There is very little in the way of recordings available of Daniel Schmidt’s works, but his gamelan compositions are sublime pieces which if you’re not careful will send you to sleep. Resonating percussive metals played with a Phillip Glass like repetition, but with a clear progression. In My Arms, Many Flowers boasts two studio tracks and two live tracks from 1978-1982. Seriously, don;t gamelan and drive.
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- In My Arms, Many Flowers by Daniel Schmidt
8/10 Robin Staff review, 29 September 2016
You put a Recital edition onto your slipmat and you’re home at last. The ambient label too weird for ambient continue their successful run of beautiful pieces with a first ever pressing for the music of Daniel Schmidt, a musician and theorist noted for his study of gamelan, a percussive ensemble music originating from Indonesia. Schmidt’s early interpretation of the music might sooner be compared to Western minimalism of Glass and Reich, but its origins lie in Java and Bali -- ‘In My Arms, Many Flowers’ serves as a retrospective in the music’s Western interpretation, in both its influences and anachronisms.
This record collects pieces Schmidt performed both in the studio and live with the Berkeley Gamelan, whose use of metallic percussion and ringing melodicism (through choice chords in different ranges) creates a gently rhythmic and subtly emotive patter. The music sounds supremely light and gorgeous in its simplicity, but reading the liner notes will reveal a complex numerical score, suggesting an integral design to a setup in which artists play in a sort of isolated ensemble -- everyone focused on the rhythmic contributions of their own station.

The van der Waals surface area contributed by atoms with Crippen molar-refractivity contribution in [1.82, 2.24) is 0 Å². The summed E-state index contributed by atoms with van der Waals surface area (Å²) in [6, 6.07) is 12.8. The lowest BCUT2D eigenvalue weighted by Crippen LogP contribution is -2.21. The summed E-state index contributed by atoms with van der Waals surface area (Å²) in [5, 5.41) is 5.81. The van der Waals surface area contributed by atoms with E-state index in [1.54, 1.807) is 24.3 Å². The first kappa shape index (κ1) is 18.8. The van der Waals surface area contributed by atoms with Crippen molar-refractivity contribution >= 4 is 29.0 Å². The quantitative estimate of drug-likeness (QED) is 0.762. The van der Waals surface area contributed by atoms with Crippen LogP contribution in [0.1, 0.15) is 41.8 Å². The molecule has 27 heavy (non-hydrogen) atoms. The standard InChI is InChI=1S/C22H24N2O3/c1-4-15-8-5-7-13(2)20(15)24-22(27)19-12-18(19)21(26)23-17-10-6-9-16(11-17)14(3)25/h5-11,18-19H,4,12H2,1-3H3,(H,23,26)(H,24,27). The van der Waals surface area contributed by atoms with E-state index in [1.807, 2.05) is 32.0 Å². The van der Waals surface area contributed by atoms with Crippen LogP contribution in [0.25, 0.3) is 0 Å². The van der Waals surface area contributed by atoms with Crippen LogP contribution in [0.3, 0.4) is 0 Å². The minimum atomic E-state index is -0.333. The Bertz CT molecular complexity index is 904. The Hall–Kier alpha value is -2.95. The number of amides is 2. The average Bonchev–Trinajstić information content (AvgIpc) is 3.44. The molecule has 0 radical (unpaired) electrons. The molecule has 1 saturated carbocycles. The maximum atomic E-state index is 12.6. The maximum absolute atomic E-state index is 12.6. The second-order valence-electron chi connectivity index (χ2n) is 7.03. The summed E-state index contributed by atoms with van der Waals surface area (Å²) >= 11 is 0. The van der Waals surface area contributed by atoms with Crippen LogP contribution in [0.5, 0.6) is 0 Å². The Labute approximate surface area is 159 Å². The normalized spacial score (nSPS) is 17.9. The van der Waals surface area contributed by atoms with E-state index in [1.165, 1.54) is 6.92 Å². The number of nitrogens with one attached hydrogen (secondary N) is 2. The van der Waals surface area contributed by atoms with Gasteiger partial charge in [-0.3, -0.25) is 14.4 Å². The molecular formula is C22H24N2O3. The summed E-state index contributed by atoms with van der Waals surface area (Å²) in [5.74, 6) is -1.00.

Noting an essential difference between Western and Indonesian gamelan, Schmidt writes that “the musical traditions there have been adhered to, admitting very little Western influence” -- the tunings, tone and overall sound differs immensely, keeping the traditions separate from their American interpretation. That said, this record offers stretched and often ambient approaches to the set-up, with the record’s title track offering a groaning xylophonic sustain that makes itself open to certain melodic supplements -- Schmidt himself argues this record is further away from your typical American approach, but all I can really say, without his informed music-man mind to hand, is that this is a totally gorgeous record, standing with a dignified poise as it paces forward.
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